Cornhole’s popularity has extended far beyond casual backyard and beach games. Today, the sport boasts a thriving competitive scene, with amateur and professional leagues hosting tournaments throughout the country. Additionally, the game has spawned a variety of creative variations and themed sets, ranging from personalized boards featuring favorite sports teams to glow-in-the-dark options for nighttime play.

The journey of cornhole from its mysterious beginnings to its current status as a beloved American pastime is a testament to the game’s irresistible charm. With its simple rules, easy setup, and universal appeal, cornhole has cemented its place in the pantheon of classic lawn games. So, the next time you find yourself at a sun-soaked gathering with bean bags in hand, take a moment to appreciate the storied history of this timeless game – and, of course, aim for the hole!

The Cost of Cornhole

While the concept of Cornhole is simple, enthusiasts can spend more than a few kernels to get in the hole.

Regulation Cornhole Boards: These are the standard-sized boards used for official games, typically measuring 4′ x 2′ with a 6-inch hole. Prices can range from $80 to $300, depending on the materials and design.

All-Weather Cornhole Boards: These boards are made from materials that can withstand harsh weather conditions, making them ideal for outdoor play. Prices vary but expect to pay anywhere from $100 to $350.



Cornhole Bags: Regulation cornhole bags are 6″ x 6″ and filled with 16 ounces of corn kernels or synthetic pellets. Prices for a set of eight bags can range from $20 to $50, depending on the materials.

Custom Cornhole Boards: Many retailers offer customizable boards with unique designs, team logos, or personalized graphics. Prices for custom boards can vary greatly, with some options starting around $150 and going up to $500 or more.

Cornhole Carrying Cases: These cases make it easy to transport and store your cornhole boards and bags. Prices for carrying cases can range from $20 to $60, depending on the size and quality.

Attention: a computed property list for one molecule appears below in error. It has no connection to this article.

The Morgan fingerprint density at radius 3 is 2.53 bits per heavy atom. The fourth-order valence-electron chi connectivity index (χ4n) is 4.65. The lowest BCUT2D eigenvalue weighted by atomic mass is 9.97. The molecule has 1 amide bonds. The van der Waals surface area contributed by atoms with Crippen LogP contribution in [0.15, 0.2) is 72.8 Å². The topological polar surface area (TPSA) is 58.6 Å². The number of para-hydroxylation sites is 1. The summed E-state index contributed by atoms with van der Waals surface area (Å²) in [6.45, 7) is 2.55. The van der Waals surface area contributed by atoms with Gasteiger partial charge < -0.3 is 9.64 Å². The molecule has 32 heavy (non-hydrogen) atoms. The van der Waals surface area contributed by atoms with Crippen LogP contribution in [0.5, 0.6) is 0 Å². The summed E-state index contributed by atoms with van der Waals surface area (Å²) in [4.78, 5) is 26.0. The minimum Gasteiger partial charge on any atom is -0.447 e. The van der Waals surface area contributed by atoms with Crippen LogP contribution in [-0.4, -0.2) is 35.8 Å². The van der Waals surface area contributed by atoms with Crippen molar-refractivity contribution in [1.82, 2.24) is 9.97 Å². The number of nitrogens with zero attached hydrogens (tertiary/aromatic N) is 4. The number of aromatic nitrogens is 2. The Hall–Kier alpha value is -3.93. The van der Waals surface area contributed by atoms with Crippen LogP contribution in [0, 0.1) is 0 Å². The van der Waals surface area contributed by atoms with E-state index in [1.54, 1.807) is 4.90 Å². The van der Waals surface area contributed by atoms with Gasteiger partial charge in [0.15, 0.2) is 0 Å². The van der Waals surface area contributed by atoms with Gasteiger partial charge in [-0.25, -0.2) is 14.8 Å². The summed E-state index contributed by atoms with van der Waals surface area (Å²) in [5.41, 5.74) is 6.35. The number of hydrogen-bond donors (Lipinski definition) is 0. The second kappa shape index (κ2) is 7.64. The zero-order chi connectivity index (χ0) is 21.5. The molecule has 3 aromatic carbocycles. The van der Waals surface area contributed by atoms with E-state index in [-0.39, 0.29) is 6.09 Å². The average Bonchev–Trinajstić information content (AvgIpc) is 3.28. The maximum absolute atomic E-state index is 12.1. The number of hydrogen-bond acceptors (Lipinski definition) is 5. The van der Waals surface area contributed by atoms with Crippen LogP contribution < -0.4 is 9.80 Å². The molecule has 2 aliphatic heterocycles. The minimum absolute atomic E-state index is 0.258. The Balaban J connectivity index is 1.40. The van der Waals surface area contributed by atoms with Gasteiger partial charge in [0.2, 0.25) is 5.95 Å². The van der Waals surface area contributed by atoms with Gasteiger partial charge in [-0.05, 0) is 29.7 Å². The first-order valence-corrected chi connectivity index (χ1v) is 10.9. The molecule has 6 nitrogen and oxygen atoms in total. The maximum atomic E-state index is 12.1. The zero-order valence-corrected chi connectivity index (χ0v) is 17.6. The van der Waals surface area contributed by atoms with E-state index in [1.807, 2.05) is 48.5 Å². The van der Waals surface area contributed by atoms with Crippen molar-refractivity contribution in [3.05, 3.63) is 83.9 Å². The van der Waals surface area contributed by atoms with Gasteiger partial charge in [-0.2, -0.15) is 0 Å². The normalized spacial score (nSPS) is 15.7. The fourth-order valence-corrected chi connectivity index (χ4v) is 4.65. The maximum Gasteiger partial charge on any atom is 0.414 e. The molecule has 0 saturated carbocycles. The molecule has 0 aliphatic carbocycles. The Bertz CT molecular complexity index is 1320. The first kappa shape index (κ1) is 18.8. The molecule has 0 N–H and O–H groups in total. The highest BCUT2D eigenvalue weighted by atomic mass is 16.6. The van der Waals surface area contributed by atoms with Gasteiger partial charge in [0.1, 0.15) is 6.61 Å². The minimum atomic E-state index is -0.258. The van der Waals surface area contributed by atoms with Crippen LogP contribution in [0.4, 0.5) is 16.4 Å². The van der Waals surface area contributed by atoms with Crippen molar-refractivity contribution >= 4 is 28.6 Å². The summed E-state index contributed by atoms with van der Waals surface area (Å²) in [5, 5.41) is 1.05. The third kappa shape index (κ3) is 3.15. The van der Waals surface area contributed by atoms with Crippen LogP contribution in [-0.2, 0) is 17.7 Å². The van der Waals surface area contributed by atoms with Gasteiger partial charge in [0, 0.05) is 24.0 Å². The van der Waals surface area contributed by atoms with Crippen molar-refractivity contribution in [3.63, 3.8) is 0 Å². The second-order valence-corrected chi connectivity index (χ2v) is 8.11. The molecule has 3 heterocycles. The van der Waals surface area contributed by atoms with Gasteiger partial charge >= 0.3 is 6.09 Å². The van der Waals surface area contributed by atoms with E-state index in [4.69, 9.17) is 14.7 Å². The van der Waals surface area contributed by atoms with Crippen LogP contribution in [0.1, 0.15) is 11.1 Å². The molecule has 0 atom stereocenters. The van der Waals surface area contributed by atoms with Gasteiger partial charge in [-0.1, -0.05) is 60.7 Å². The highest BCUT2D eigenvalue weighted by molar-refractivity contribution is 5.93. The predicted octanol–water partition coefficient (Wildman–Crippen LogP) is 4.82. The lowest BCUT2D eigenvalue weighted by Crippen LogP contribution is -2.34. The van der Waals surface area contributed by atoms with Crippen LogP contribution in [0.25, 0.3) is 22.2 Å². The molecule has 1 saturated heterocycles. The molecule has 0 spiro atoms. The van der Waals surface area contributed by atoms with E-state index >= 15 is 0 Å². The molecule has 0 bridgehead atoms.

Cornhole 101: The Essential Rules

Whether you’re a seasoned cornhole pro or a newcomer to this addictive pastime, here’s a quick rundown of the essentials you need to know before you toss your first bean bag:

Equipment

Two cornhole boards, each with a 6-inch hole, spaced 27 feet apart (from the front edges). Eight bean bags (four of each color, usually filled with corn kernels or synthetic pellets).

Players

Cornhole is typically played with two teams of two players each. Opposing team members stand at opposite cornhole boards.

Gameplay

Teams take turns tossing bean bags, with each player throwing one bag per turn. The objective is to land the bean bags on the board (1 point) or through the hole (3 points). Players can knock opponents’ bags off the board or use their own bags to push others into the hole.

Scoring

After all eight bags have been thrown in a round (four per team), the points are tallied. Only one team scores per round, earning the difference in points between the two teams. (Example: If Team A scores 5 points and Team B scores 3 points, Team A earns 2 points for that round.)

Winning

The game continues until one team reaches or exceeds 21 points. A team must win by at least 2 points, so the score is 21–20, the game continues until this condition is met.

For more fun and beachy features, check out Beach Happy Magazine.

 

Don't miss out!

Sign up for 30A's FREE email newsletter

Invalid email address
You can unsubscribe at any time.
EXPLORE 30A: